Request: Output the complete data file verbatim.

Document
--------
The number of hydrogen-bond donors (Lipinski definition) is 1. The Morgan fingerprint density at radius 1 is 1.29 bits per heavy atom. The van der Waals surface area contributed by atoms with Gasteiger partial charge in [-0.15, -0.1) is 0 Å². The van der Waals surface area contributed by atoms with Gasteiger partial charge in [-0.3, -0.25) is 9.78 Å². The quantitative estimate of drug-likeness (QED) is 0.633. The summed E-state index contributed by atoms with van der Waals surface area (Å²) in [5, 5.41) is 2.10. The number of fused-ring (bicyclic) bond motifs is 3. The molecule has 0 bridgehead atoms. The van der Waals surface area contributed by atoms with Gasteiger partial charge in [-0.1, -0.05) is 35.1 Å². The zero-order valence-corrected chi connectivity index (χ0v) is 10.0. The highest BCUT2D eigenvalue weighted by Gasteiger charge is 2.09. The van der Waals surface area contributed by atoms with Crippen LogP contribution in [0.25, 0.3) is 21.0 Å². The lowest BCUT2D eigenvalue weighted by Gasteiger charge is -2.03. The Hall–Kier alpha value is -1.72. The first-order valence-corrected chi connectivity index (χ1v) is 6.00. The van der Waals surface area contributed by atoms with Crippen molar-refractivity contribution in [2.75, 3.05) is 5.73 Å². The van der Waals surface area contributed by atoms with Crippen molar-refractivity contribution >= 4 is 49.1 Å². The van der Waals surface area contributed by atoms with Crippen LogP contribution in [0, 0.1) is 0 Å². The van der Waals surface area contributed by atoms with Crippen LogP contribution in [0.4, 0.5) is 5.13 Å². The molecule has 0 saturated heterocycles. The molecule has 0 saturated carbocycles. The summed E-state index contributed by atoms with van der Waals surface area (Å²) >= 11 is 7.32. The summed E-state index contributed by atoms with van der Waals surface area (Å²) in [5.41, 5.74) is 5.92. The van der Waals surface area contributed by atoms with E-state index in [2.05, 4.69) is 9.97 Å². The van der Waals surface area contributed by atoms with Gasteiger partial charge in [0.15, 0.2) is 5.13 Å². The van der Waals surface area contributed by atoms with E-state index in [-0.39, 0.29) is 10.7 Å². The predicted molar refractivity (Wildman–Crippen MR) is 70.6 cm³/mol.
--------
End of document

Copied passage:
The number of hydrogen-bond donors (Lipinski definition) is 1. The Morgan fingerprint density at radius 1 is 1.29 bits per heavy atom. The van der Waals surface area contributed by atoms with Gasteiger partial charge in [-0.15, -0.1) is 0 Å². The van der Waals surface area contributed by atoms with Gasteiger partial charge in [-0.3, -0.25) is 9.78 Å². The quantitative estimate of drug-likeness (QED) is 0.633. The summed E-state index contributed by atoms with van der Waals surface area (Å²) in [5, 5.41) is 2.10. The number of fused-ring (bicyclic) bond motifs is 3. The molecule has 0 bridgehead atoms. The van der Waals surface area contributed by atoms with Gasteiger partial charge in [-0.1, -0.05) is 35.1 Å². The zero-order valence-corrected chi connectivity index (χ0v) is 10.0. The highest BCUT2D eigenvalue weighted by Gasteiger charge is 2.09. The van der Waals surface area contributed by atoms with Crippen LogP contribution in [0.25, 0.3) is 21.0 Å². The lowest BCUT2D eigenvalue weighted by Gasteiger charge is -2.03. The Hall–Kier alpha value is -1.72. The first-order valence-corrected chi connectivity index (χ1v) is 6.00. The van der Waals surface area contributed by atoms with Crippen molar-refractivity contribution in [2.75, 3.05) is 5.73 Å². The van der Waals surface area contributed by atoms with Crippen molar-refractivity contribution >= 4 is 49.1 Å². The van der Waals surface area contributed by atoms with Crippen LogP contribution in [0, 0.1) is 0 Å². The van der Waals surface area contributed by atoms with Crippen LogP contribution in [0.4, 0.5) is 5.13 Å². The molecule has 0 saturated heterocycles. The molecule has 0 saturated carbocycles. The summed E-state index contributed by atoms with van der Waals surface area (Å²) >= 11 is 7.32. The summed E-state index contributed by atoms with van der Waals surface area (Å²) in [5.41, 5.74) is 5.92. The van der Waals surface area contributed by atoms with E-state index in [2.05, 4.69) is 9.97 Å². The van der Waals surface area contributed by atoms with Gasteiger partial charge in [0.15, 0.2) is 5.13 Å². The van der Waals surface area contributed by atoms with E-state index in [-0.39, 0.29) is 10.7 Å². The predicted molar refractivity (Wildman–Crippen MR) is 70.6 cm³/mol.